Did you ‘fall into’ writing or have you always wanted to be a writer?
I was born to write. No, seriously. I once had my horoscope done and it suggested that I might have been a writer in past lives, too. How awesome is that? I’ve definitely always wanted to be a writer. I’m not always writing, though. I took a long hiatus in the mid 1990s when I switched from writing in my native German to writing in English. But even if I’m not putting pen to paper, I’m always busy making up stories and learning characters and reading. I’m always reading.
I have asked this question of several female writers who write about the relationships of gay men as a subplot of whatever theme or plot their book is about (in your case, romantic suspense) and I’ll ask you the same question. What do you think about when you’re creating the love scenes between your protags? g
I think I have the same reaction actors and directors have when they film love scenes: it’s all very technical. There are a lot of limbs to keep track of and only one set of pronouns to work with (he, his). I usually start with a visual–a pose maybe or a location–then I try to work the scene out in my head. If I had any talent for drawing I would probably do storyboards. I’ve heard that some writers (and a number of readers) imagine themselves in the protagonist’s place. I don’t do that. I’m really not an active participant at all. I’m much more of a voyeur.
Most female M/M writers say that they write about relationships between men because it’s a different dynamic than het relationships where the male usually assumes the “protector” role – in M/M the characters are more equal – which makes the storyline more balanced and appealing. In your book Soren started out in the typical female role, with Mason as the dominant character. How did you resolve this characterization in your own mind initially, and in the book?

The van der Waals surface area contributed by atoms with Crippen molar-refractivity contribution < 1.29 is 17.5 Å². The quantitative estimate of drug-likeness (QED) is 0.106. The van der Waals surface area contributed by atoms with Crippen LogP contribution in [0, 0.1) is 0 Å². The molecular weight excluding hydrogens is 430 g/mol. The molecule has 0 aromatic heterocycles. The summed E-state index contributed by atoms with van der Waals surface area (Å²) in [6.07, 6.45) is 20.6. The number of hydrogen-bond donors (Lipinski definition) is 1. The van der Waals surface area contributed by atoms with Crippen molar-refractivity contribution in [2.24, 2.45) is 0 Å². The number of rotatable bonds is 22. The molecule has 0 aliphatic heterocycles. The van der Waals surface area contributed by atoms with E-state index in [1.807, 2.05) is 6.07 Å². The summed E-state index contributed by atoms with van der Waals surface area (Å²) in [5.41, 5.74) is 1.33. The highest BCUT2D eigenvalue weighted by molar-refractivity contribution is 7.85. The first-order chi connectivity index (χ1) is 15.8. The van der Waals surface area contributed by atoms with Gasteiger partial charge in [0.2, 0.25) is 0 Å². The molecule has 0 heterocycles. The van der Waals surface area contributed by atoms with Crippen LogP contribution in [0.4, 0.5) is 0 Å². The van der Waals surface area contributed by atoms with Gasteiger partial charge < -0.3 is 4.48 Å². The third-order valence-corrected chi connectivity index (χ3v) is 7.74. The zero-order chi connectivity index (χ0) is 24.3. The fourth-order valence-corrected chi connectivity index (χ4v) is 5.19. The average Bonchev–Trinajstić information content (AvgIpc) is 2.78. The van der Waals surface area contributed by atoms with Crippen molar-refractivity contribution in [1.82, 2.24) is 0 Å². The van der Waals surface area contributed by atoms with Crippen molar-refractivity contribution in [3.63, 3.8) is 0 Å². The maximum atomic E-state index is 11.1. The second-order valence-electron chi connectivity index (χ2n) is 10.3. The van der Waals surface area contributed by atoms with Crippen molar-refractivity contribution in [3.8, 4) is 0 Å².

I have this personality quirk: I like being contrary. The romantic suspense genre is flooded with alpha males, so naturally I had to have an omega male. Also, I like playing with stereotypes and nothing is farther from the ultra-capable alpha tough guy than a male damsel in distress. Poor Soren, he never stood a chance 🙂 Soren, in my own mind, was always a feisty, defiant, young man in an emasculating situation not of his own choosing. That didn’t make him weak, just unfortunate. He was born with the potential to rise through the ranks, he just hadn’t had the opportunity yet. Like Mason, I really like Soren for his unrealized potential. And, hey, without giving too much away about the novel, Soren does save Mason’s life!
In the book, the main characters whose personalities are quite different, really shone, warts and all. Being a relatively new writer, how did you manage to write such complex but flawed characters with realism?
Research. Lots and lots of research. All my characters have pretty extensive profiles and horoscopes and personality work-ups that absolutely must include a few flaws. During the writing of The Protector, I took a great workshop about applying the nice basic Enneagram personality types to fictional characters (Soren, for example, is an Eight: resourceful, but willful and confrontational). I’m deeply fascinated by people, their flaws, and personalities. And in all honesty, I’m not new to the troubled character; I’ve been writing flawed, damaged males since the early 1980s 🙂
How have you dealt with the fame of being a well-known author? How has your life changed, or has it?
I’m forced to wear sunglasses in public now. No, I’m just kidding. I didn’t know I was famous, but the idea appeals to me 🙂
Tell us something fun about Nadja Gassert?
I love to drive fast. And I love to sing along to the radio or the iPod or whatever, which is very embarrassing; I shouldn’t even be allowed to hum.
Thanks for having me, Wave. That was fun. Before you move on to the next great author–I love the company I’m in–I’d like to offer a signed, first edition copy of The Protector to one of your readers.
Thanks Nadja. I’m looking forward to The Stalker (I really hope she doesn’t blow up The Sprite) g.
Interviewing Nadja gave me an ideal opportunity to say thanks, in his own language, to one of the most faithful and helpful followers of this blog, so I asked her to write a special message from me to Christian Otto, or as he is known in the blogging community – Shoganrea .
Mit ganz besonders freundlichen Gruessen an Christian, einen sehr guten Freund. Danke
Since most of the readers on this blog don’t speak German, this is the translation: “With very special greetings to Christian, a very good friend. Thank you.”
By the way Christian, Nadja also wanted me to thank you for your very kind review of The Protector.
And that’s a wrap
N.L. Gassert’s contact information
N.L. Gassert’s website
The Protector is available here